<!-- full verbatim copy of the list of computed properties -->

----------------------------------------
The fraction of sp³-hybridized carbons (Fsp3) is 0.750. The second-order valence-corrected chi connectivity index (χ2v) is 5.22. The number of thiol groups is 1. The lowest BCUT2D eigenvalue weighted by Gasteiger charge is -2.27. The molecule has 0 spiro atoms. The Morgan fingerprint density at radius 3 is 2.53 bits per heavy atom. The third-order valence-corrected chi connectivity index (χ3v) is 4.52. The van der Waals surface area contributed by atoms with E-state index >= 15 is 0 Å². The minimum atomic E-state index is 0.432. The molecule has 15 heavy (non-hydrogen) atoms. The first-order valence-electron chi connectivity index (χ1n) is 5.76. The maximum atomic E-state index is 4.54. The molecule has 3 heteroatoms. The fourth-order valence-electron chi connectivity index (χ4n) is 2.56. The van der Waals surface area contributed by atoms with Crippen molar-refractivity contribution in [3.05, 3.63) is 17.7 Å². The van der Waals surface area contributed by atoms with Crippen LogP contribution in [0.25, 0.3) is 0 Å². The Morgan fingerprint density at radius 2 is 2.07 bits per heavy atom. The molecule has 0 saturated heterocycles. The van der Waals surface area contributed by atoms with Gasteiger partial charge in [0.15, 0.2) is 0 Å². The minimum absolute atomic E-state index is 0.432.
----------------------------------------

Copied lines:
The fraction of sp³-hybridized carbons (Fsp3) is 0.750. The second-order valence-corrected chi connectivity index (χ2v) is 5.22. The number of thiol groups is 1. The lowest BCUT2D eigenvalue weighted by Gasteiger charge is -2.27. The molecule has 0 spiro atoms. The Morgan fingerprint density at radius 3 is 2.53 bits per heavy atom. The third-order valence-corrected chi connectivity index (χ3v) is 4.52. The van der Waals surface area contributed by atoms with E-state index >= 15 is 0 Å². The minimum atomic E-state index is 0.432. The molecule has 15 heavy (non-hydrogen) atoms. The first-order valence-electron chi connectivity index (χ1n) is 5.76. The maximum atomic E-state index is 4.54. The molecule has 3 heteroatoms. The fourth-order valence-electron chi connectivity index (χ4n) is 2.56. The van der Waals surface area contributed by atoms with Crippen molar-refractivity contribution in [3.05, 3.63) is 17.7 Å². The van der Waals surface area contributed by atoms with Crippen LogP contribution in [0.25, 0.3) is 0 Å². The Morgan fingerprint density at radius 2 is 2.07 bits per heavy atom. The molecule has 0 saturated heterocycles. The van der Waals surface area contributed by atoms with Gasteiger partial charge in [0.15, 0.2) is 0 Å². The minimum absolute atomic E-state index is 0.432.